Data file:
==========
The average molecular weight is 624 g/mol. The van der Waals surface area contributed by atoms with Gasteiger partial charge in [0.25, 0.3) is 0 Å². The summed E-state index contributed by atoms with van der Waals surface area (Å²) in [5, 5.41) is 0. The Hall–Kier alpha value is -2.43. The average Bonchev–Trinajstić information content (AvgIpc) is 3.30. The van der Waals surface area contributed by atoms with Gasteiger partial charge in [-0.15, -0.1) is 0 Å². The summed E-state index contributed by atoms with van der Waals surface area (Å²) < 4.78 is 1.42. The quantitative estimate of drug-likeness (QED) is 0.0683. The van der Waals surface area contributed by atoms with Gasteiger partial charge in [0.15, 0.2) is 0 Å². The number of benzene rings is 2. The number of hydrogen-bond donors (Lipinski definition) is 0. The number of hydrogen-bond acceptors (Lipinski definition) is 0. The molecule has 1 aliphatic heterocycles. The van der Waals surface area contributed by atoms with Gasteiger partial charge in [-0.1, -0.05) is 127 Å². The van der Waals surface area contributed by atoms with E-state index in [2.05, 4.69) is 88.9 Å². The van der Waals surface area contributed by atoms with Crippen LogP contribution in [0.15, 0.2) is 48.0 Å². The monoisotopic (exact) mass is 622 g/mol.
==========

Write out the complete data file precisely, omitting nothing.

The average molecular weight is 624 g/mol. The van der Waals surface area contributed by atoms with Gasteiger partial charge in [0.25, 0.3) is 0 Å². The summed E-state index contributed by atoms with van der Waals surface area (Å²) in [5, 5.41) is 0. The Hall–Kier alpha value is -2.43. The average Bonchev–Trinajstić information content (AvgIpc) is 3.30. The van der Waals surface area contributed by atoms with Gasteiger partial charge in [-0.15, -0.1) is 0 Å². The summed E-state index contributed by atoms with van der Waals surface area (Å²) < 4.78 is 1.42. The quantitative estimate of drug-likeness (QED) is 0.0683. The van der Waals surface area contributed by atoms with Gasteiger partial charge in [0.15, 0.2) is 0 Å². The number of benzene rings is 2. The number of hydrogen-bond donors (Lipinski definition) is 0. The number of hydrogen-bond acceptors (Lipinski definition) is 0. The molecule has 1 aliphatic heterocycles. The van der Waals surface area contributed by atoms with Gasteiger partial charge in [-0.1, -0.05) is 127 Å². The van der Waals surface area contributed by atoms with E-state index in [2.05, 4.69) is 88.9 Å². The van der Waals surface area contributed by atoms with Crippen LogP contribution in [0.15, 0.2) is 48.0 Å². The monoisotopic (exact) mass is 622 g/mol.